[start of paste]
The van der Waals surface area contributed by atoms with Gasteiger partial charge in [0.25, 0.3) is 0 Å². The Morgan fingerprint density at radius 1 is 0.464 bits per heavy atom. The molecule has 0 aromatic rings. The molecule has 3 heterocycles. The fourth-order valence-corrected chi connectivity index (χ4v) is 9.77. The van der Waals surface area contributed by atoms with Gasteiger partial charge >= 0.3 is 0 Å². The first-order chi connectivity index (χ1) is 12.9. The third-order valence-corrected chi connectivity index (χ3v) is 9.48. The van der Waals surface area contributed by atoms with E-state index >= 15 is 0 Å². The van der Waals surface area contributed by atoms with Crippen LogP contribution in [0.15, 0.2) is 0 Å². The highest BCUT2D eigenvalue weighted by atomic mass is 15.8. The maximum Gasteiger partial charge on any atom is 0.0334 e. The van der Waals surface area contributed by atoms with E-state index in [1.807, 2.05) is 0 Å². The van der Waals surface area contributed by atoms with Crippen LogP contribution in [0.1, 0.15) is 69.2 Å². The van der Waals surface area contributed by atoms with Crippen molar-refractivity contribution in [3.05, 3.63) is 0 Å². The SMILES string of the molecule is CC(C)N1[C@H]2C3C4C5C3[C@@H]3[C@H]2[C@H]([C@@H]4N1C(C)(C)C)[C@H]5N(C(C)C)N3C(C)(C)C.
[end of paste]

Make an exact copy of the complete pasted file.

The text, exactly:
The van der Waals surface area contributed by atoms with Gasteiger partial charge in [0.25, 0.3) is 0 Å². The Morgan fingerprint density at radius 1 is 0.464 bits per heavy atom. The molecule has 0 aromatic rings. The molecule has 3 heterocycles. The fourth-order valence-corrected chi connectivity index (χ4v) is 9.77. The van der Waals surface area contributed by atoms with Gasteiger partial charge >= 0.3 is 0 Å². The first-order chi connectivity index (χ1) is 12.9. The third-order valence-corrected chi connectivity index (χ3v) is 9.48. The van der Waals surface area contributed by atoms with E-state index >= 15 is 0 Å². The van der Waals surface area contributed by atoms with Crippen LogP contribution in [0.15, 0.2) is 0 Å². The highest BCUT2D eigenvalue weighted by atomic mass is 15.8. The maximum Gasteiger partial charge on any atom is 0.0334 e. The van der Waals surface area contributed by atoms with E-state index in [1.807, 2.05) is 0 Å². The van der Waals surface area contributed by atoms with Crippen LogP contribution in [0.1, 0.15) is 69.2 Å². The van der Waals surface area contributed by atoms with Crippen molar-refractivity contribution in [3.05, 3.63) is 0 Å². The SMILES string of the molecule is CC(C)N1[C@H]2C3C4C5C3[C@@H]3[C@H]2[C@H]([C@@H]4N1C(C)(C)C)[C@H]5N(C(C)C)N3C(C)(C)C.